Give a Kidney is a charity that aims to raise awareness of non-directed (also known as altruistic) living kidney donation.


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Latest statistics from NHSBT

March 2015 delivered another 12 non-directed kidney donations in the UK – taking the total for the financial year to 107, the second busiest year since the programme began. In the last financial year, 17 of these have been used in the paired/pooled scheme, meaning an additional 17 people have received a transplant as the result of a non-directed donor unlocking a chain.  This is wonderful news and congratulations to all the donors, recipients and their families.

Please click the graph below for full figures.

donations chart Mar 15



Spring 2015 newsletter Out Now

Click here to read it

NHS announces innovative 3-for-1 living donor transplant scheme

Great news – read about it here:

AGM and Conference – 17 January, London

Give a Kidney’s AGM & Conference took place on Saturday 17 January, 2015 at the DoubleTree by Hilton, West End, London. As well as reviewing the last year, we discussed plans for the future. Minutes from the meeting coming soon!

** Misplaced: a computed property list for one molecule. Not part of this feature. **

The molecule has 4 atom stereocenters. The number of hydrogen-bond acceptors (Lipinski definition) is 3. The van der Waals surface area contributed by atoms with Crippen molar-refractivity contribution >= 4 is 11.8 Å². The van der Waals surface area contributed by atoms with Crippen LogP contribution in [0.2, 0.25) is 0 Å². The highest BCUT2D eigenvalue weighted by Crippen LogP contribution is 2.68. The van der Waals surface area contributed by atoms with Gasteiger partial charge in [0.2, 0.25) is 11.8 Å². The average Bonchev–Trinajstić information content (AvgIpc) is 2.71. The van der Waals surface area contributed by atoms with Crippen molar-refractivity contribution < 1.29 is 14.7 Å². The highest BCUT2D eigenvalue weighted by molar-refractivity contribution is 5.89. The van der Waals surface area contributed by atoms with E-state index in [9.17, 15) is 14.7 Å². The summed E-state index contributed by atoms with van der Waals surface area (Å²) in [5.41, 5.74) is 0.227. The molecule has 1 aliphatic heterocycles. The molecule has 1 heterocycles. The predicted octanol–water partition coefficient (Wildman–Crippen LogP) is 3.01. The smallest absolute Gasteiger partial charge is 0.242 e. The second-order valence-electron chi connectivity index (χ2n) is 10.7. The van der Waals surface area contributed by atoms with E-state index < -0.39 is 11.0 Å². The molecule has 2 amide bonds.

Latest statistics on non-directed donation

Latest statistics from NHSBT: 13 more non-directed kidney donations took place in the UK during December 2014. This brings the total number so far to 369! Click on the graph below to see a larger version. Congratulations and well done to all the donors and their recipients. We wish you all speedy recoveries.

donations chart Dec14


 Watch two Sky News Interviews with non-directed donors

Watch two new films:
Sanjiv Gohil talks about his decision to give a kidney to a someone he does not know.
Extraordinary people who have donated kidneys to people they do not know tell why they did it
Altruistic or non-directed donation is the giving of a kidney, from a living person, to a stranger who has kidney failure.

We aim to publicise why more living kidney donors are needed and to support people who are considering this type of donation.

Patients with kidney failure have the option of dialysis or transplantation when both their kidneys fail. A kidney transplant can provide patients with freedom from regular dialysis, a better quality of life and longer life expectancy. Unfortunately, very few patients have someone who can give them a kidney, and on average most patients have to wait on dialysis for two to three years before a kidney becomes available on the national deceased donor transplant waiting list.

Although the UK performs more than 2500 kidney transplantations a year, there are around 6000 people waiting for a kidney transplant, and around 300 people in the UK die each year in need of a kidney.

Despite the shortage of donors, we know that many people would be willing to donate a kidney if they knew how to do so.

Our aim is to raise awareness of kidney donation and support people through the giving process.

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